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Nevertheless



I didn’t feel like smiling, and I sure didn’t feel like singing.


Soaring redwoods surround the Worship Center at Mission Springs near Santa Cruz, California, but shuffling feet dragged my sinking heart in that direction. In ten minutes, I would resume my role as Platform Leader for a retreat of senior adults, gathering for their morning session of song and scripture.


I was asked to serve because of my role at that time as Director of Mission Advancement for the regional conference of my denomination. A feasibility study had just been completed for a ten-million-dollar church planting initiative, for which I had been recruited to lead. The results were underwhelming, which meant that the conference was over-staffed.


Ninety minutes earlier I had met with the Superintendent, who bought me a cup of coffee and gave me my thirty-day notice. Fifty-one years old, I now had a fat new mortgage in Southern California and no job. After serving two churches for twenty-four years before joining the conference staff, I wanted the title of Pastor to remain solely on my resumé, not on my next business card. What would I do?


Well, the first task would be to greet a hundred people with a cheery good morning, but my words would not match my assessment of the day so far.


As I approached the Worship Center, the worried voices in my head were accompanied by Winnie Crew, the retreat pianist. Wait – I know that song! Maybe forty feet from the entrance, I stopped and listened, for I was very familiar with the hymn she was playing – He Leadeth Me.


He leadeth me, O blessed thought O words with heavenly comfort fraught Whate'er I do, where'er I be Still 'tis God's hand that leadeth me


(chorus)

He leadeth me, He leadeth me By His own hand He leadeth me His faithful follower I would be For by His hand He leadeth me. *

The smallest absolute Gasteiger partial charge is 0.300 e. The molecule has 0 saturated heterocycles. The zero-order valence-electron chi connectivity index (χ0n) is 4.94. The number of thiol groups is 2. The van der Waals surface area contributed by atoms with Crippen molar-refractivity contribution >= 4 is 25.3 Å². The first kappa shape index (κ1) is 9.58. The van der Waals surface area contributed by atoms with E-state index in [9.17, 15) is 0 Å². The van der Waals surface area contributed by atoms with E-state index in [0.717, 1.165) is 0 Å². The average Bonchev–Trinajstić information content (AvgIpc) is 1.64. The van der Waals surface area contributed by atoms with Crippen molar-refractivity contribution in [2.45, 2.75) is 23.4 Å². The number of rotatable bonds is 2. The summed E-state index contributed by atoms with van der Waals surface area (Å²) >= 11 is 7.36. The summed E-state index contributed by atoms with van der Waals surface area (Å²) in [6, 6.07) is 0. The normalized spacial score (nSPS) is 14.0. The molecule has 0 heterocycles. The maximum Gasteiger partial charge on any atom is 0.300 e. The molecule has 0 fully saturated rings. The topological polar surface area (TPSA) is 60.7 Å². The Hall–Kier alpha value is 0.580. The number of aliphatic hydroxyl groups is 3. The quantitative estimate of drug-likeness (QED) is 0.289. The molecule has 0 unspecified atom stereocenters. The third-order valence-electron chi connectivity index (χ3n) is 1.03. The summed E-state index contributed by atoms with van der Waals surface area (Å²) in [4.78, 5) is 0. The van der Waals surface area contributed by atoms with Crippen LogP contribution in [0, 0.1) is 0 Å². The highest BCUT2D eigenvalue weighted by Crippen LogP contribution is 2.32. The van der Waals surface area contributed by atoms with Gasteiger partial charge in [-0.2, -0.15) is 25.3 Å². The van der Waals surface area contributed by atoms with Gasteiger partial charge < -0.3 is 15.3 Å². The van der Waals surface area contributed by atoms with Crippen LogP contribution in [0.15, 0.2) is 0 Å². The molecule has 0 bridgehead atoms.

What does a shepherd do? He gently prompts his sheep, and leads them by the quiet waters. Winnie knew hundreds of hymns by heart, but I believe that the Good Shepherd prompted her to play that song during the moments as I walked up.


And he also prompted me to listen. Like the morning fog that lifts as the sun breaks through around Mission Springs, the doubts in my head lifted. Immediately. I did not know what new job waited me, but I was convinced in that moment that we were going to be okay because our God was going to provide for us.


That sense of calming joy stayed with me for the next five months, even with no income. He Leadeth Me was a constant refrain in my head. I knew Linda and I weren’t alone, and I was convinced that our Shepherd would lead us every step of the way. As it turned out, faithfully following him meant returning to the Pastorate. In August I began to serve among the people of River Ridge Covenant Church in Olympia, Washington, and remained as their Lead Pastor for twelve years.


I wish I could tell you that I’ve lived with that sense of joy since 2006. We settled into a new home, and I settled into my pastoral tasks, which included leading the congregation through a time of healing from a church split a year prior. We changed our focus, becoming a missional church that served the community and the region. Our hopes that the congregation would grow numerically into our oversized mortgage never materialized, which meant that meeting the budget was a constant struggle.


I never sensed that God had left us. However, the calming sense of joy I had known for five months became a fading memory. His faithful leading and timely provision had become a story I could tell. Yes, I had written it down, which helps. But it no longer served as a guiding and providing force in the details and difficulties of daily life.


Which brings me to Christmas. I need Christmas.



In the larger, universal sense, Christmas is a wonderful display of God’s purposeful and compassionate love for the world he created, bringing light and love to all people. Like his name implies, Jesus is our Savior who also embodied his other name: Emmanuel – God is with us. By his Holy Spirit, he still is. We all need that. Desperately. We need that message, for it brings us joy. Unspeakable joy.


But in another, practical sense, I need Christmas – the annual recitation and celebration of his birth, the calling to mind again of the events we know and love. We all do.